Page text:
Don’t enter competitions to win (though it’s fun, and the prizes are a good way to subsidize your brewing habit!) – enter because you’ll get trained, subjective feedback from two or three beer judges that had no idea who brewed what was on the table. You’ll also get feedback on how to fix any perceived faults. Get into the habit: I enter EVERY beer I brew into at least three (and usually four) competitions to get a good variety of opinions - you can find upcoming competitions here. It has two added benefits. First, it guards against the reality that some judges – just like some beers – suck and don't know what they're doing, but if you enter multiple times you’ll find a consensus emerging as to whether or not you brewed a good beer. And second, it lets you see how your beers change over time; some will get better after a short rest, others will peak early and fade steadily, while still others may be rock steady until six months out and then drop off a cliff. Knowledge is power, and once you get into the routine of entering, you’ll have a more-complete sense of your beers’ quality and limitations.
Competitions aren’t vanity exercises, and I wouldn’t recommend you “brew to win,” but there’s no denying that it also makes brewing a little more interesting, in addition to connecting you with other homebrewers!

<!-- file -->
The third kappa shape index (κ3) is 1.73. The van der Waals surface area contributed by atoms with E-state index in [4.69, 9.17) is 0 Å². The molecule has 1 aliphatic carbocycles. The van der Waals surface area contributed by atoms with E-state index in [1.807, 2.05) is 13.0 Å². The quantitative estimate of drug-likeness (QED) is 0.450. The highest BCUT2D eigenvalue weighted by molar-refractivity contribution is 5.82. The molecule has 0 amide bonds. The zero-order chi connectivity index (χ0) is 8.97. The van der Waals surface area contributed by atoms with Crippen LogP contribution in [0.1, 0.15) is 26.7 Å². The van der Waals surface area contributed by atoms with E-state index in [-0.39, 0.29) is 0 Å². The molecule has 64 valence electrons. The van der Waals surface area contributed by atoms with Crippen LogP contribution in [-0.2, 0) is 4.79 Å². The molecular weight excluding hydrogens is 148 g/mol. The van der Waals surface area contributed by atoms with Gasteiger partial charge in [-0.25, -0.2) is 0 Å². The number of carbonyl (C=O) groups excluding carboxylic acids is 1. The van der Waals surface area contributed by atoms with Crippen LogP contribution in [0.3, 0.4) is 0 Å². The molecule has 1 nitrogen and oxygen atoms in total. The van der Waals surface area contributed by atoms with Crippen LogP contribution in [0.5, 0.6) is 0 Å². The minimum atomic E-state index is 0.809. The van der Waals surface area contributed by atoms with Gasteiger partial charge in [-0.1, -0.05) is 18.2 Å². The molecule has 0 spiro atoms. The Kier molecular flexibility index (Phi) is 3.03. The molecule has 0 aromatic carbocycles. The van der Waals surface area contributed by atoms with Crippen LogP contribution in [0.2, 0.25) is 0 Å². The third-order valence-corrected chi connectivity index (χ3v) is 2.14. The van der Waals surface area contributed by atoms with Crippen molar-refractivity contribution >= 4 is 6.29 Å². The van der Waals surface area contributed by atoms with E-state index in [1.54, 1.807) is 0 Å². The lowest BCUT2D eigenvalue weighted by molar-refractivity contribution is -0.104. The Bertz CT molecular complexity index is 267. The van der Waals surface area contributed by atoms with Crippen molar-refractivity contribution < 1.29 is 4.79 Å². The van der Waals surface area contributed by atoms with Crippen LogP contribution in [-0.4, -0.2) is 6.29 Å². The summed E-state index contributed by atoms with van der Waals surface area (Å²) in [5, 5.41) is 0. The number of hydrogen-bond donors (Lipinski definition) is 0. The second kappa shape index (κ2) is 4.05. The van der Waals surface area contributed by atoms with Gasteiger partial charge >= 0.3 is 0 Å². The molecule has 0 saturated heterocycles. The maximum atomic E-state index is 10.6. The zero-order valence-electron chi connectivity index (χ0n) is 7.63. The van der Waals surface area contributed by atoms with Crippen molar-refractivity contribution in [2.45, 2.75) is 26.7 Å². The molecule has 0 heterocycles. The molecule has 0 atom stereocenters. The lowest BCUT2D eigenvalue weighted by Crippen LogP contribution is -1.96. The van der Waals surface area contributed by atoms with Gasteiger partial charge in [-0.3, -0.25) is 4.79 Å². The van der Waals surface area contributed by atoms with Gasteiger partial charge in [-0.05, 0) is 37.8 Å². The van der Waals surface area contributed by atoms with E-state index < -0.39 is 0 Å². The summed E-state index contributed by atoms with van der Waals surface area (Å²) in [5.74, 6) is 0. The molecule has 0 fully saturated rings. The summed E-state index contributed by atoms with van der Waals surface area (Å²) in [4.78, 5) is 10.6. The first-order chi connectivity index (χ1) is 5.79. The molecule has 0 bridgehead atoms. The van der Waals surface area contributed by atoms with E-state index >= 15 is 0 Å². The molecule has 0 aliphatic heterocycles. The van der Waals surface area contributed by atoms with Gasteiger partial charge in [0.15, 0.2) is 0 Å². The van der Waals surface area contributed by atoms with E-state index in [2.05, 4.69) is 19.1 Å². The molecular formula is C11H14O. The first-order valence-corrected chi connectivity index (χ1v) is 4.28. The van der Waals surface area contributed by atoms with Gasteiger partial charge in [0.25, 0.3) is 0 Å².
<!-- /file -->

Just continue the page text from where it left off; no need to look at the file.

Learn what “good” beer is, and hold yourself to a high standard. So what’s good beer? Well, some say, “I like it, and that’s what makes it good.” I hate that view. You may prefer it, but that doesn’t make it good, which is a different thing altogether. Good suggests that not only do I like it, other people will as well, and while someone might share your love of beers-that-taste-like-permanent-markers, it’s unlikely. My sister-in-law likes her tuna cooked so thoroughly it resembles cat food – and no chef in the world would say that her preparation results in “good” tuna.
How do you become a better critic of your own beer? Brewing clone beers is a place you might start – try making a perfect match for a beer that’s already well-reviewed. If you hit it, you’ve got your recipe for the future and you know your process is solid! If you don’t, you can start dialing things in. Another great way is by studying for and taking the Beer Judge Certification Program exams and becoming a certified beer judge. The preparation itself (especially when you take a formal course) is the best education a homebrewer can get, and judging beer in competitions exposes you to a wide range of beers, interpretations, and faults/virtues that make you sensitive to the quality of your own beer.
The short version? Get your beer out there, and get it to people who have an incentive to give you the truth, and a high-quality version of it. You can sit in your bedroom, in the dark, under the covers, and drink your beer free from all judgment and input, but you’re probably going to be robbing yourself of the chance to make something better that you’ll enjoy even more.
“But I like it…isn’t that enough?”
Frankly, no. Not if you’re ever offering it to anyone else. What you do as a brewer affects me as a brewer, and I want people to think of homebrewed beer as being better than the stuff they buy at their corner bar. I want them excited about the hobby. I want them to ask you how to make it themselves. And they’ll never do that as long as you’re peddling Wet Goat Ass Belgian Dubbel.
Keep it simple.
 Pro brewers take note – you need to hear this too. Just because it’s on Untappd it doesn’t mean the review isn’t accurate – maybe they’re right and an asshole.